His dreaming mind continued back, tracing the trajectory of his life in reverse, past all of the wars and the schemes and the conflicts. That part of his mind returned back to the beginning, and as he began to recall again the days of his youth, somewhere in his pocket a golden light began to blink, all unseen.
Adjacent an Ancient Camp, The Land Before Time
He'd presented for Celeste a brave face, pretending not to care that he'd been weighed and measured in the eyes of the Goddesses, only to be found lacking. The truth was that inside, he was simmering.
Of course they were probably right. He might be a good fighter, for a mortal man, but what chance had he against Demise or any of his Primordials? Any one of them could tear him apart, so ancient and vicious and hateful were they. So powerful.
Upon their return, and at his first opportunity, Chamdar had parted ways with the Living Goddess. Even in the private recesses of his mind, it still felt strange to consider her such. Oh, she'd been a goddess in his eyes long before the Three had spake her calling, but matters were different now. There was a distance between them he'd never felt, and he knew she felt it too.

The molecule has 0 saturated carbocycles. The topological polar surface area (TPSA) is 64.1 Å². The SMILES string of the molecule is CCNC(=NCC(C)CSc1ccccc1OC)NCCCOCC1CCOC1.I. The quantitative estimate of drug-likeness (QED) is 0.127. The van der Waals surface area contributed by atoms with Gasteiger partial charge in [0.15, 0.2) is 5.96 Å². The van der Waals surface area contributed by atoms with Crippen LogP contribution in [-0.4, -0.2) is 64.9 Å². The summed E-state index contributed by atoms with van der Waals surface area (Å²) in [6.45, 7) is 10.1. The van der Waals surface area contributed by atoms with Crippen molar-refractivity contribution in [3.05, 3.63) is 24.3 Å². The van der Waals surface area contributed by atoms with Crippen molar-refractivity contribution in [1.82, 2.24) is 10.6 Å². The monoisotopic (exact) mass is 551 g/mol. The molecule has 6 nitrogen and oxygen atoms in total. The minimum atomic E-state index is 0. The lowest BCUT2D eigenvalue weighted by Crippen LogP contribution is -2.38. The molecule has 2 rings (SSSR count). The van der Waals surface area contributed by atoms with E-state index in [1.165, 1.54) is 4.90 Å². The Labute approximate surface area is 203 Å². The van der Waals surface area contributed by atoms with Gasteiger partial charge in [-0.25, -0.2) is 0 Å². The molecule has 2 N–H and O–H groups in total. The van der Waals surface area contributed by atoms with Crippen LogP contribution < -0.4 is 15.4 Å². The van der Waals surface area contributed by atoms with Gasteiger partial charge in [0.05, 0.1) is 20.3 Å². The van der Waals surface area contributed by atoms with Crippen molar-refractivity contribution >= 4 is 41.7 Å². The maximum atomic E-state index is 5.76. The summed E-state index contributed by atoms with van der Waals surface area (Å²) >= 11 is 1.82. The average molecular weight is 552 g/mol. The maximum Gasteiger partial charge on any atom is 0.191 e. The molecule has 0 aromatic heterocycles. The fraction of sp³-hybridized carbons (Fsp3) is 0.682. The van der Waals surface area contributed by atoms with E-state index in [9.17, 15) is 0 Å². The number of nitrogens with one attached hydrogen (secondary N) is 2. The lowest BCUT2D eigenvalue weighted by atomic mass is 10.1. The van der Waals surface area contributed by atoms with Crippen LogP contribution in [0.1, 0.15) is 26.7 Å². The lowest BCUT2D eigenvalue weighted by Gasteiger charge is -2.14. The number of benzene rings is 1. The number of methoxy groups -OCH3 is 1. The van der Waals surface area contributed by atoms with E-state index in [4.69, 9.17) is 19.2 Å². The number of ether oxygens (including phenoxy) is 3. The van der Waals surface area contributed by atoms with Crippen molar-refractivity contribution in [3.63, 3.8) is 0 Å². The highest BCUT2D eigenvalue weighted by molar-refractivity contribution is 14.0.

He walked now along the bank of an old river. The water was turgid, sluggish, bubbling through the shallows, swirling around rocks coated in slimy, wet moss. At a spot where the bank was almost level with the river's surface, he stopped and, bending down, scooped up a flat rock from the dirt. After regarding it for a moment, tracing the inconsistently looping lines of different mineral compositions, he cast it across the water with a casual flick of the wrist, watching it skip thrice before it disappeared beneath the surface.